Saturday, December 16, 2006

The 12 Days of L.A. Christmas

Received this as a Christmas card at work last week. So true.... so, so true.
Photobucket - Video and Image HostingThe 12 Days of L.A. Christmas
The artist is David Price (1998).

More info on the Church of the Ark of the Covenant found in the West Bank...

The following link has great high-res pix of Tel Shiloh - the "Church of the Ark of the Covenant" - recently found during an archaelogical excavation on the West Bank in Israel.

Barnett tackles the confusion over Shiites and Sunnis

Dean Barnett over at Hugh Hewitt's blog had an informative post on Shiites and Sunnis in a Q&A format. He also follows up with a response to one point of contention to a specific answer have originally gave.

Sunday, December 10, 2006

The ACS Blog Anniversary Game...

I've been tagged by Nancy over at the American Chesterton Society blog (the society of which I'm a new member). Friday was their blog's first anniversary (woo-hoo), although the ACS itself has been around a lot longer than that (and we're all the better for it).

To celebrate, we thought we'd play a game, as Chesterton was quite fond of games; and like Chesterton, we've completely made it up our of our heads.

Here's how you play. You answer the following questions on your own blog (if you've got one--if not, answer in the combox). Then you send me the link, and after we get all the players' answers, I'll make a big post with all the links. I'm pretty sure this is an original idea. ;-)

So, get out your thinking caps, and answer the following:

1. When did you first read a Chesterton book, story, or poem, and which was it?
2. What was the most recent of GKC's writings you read?
3. Which is your favorite book, poem - or quote?
4. Which would you recommend to a beginner?
5. What is the most unusual fact or quirky detail you know about G.K.Chesterton?

In addition to playing our game, you are required, yes- required, to celebrate in one of the following ways: have a party on the roof, eat a meal on the floor, go outside your house and knock on the front door, entering it as if you've never been there before, play a long round of gype, go out your front door, traipse around to the back door, and knock.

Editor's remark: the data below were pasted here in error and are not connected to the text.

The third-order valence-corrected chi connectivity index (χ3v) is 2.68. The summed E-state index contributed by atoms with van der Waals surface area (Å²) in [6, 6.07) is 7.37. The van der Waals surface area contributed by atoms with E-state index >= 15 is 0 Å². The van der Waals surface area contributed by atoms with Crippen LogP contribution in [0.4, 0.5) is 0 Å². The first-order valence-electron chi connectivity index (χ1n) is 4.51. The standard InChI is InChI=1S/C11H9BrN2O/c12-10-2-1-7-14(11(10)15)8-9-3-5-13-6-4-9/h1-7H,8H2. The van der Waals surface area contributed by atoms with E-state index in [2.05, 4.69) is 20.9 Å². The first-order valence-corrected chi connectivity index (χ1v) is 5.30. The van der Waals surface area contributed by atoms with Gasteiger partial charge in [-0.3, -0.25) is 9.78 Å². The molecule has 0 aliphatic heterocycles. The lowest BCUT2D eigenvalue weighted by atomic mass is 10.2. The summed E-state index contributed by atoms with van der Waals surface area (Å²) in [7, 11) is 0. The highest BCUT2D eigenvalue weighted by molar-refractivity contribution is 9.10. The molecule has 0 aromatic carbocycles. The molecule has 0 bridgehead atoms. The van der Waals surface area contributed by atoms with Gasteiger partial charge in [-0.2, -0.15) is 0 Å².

Okay, here it goes:

1. When did you first read a Chesterton book, story, or poem, and which was it?
It was approximately six years ago. It was "The Man Who Was Thursday" and I was both thrilled and totally confused (GKC does that to you). I then read "Manalive" which was less confusing and even more hilarious.

2. What was the most recent of GKC's writings you read?
I'm 3/4 of the way through "Orthodoxy" (and I've underlined a lot because I know I'll need to re-read it again - at least twice more - in order to really let it sink in).

3. Which is your favorite book, poem - or quote?
When I finish reading at least a dozen more of his books I'll be better able to say which book is my favorite. I've read three so far (plus Dale's book "G.K. Chesterton: The Apostle of Common Sense", as well as Dale's wonderful series of the same name on EWTN.) Once I finish reading "Orthodoxy," and then finish GKC's "Heretics," "The Everlasting Man," "St. Thomas Aquinas," "St. Francis Assisi," "The Ball & The Cross" and "The Flying Inn" (all of which are patiently waiting on my bookshelf, along with Dale's latest book, "Common Sense 101"), then I'll tell you which is my favorite Chesterton book.

As far as quotes are concerned, there are many in "Orthodoxy." Here's one that he uses to sum up one series of arguments in the section titled "The Paradoxes of Christianity":

"The state of the Christian could not be at once so comfortable that he was a coward to cling to it, and so uncomfortable that he was a fool to stand it."

4. Which would you recommend to a beginner?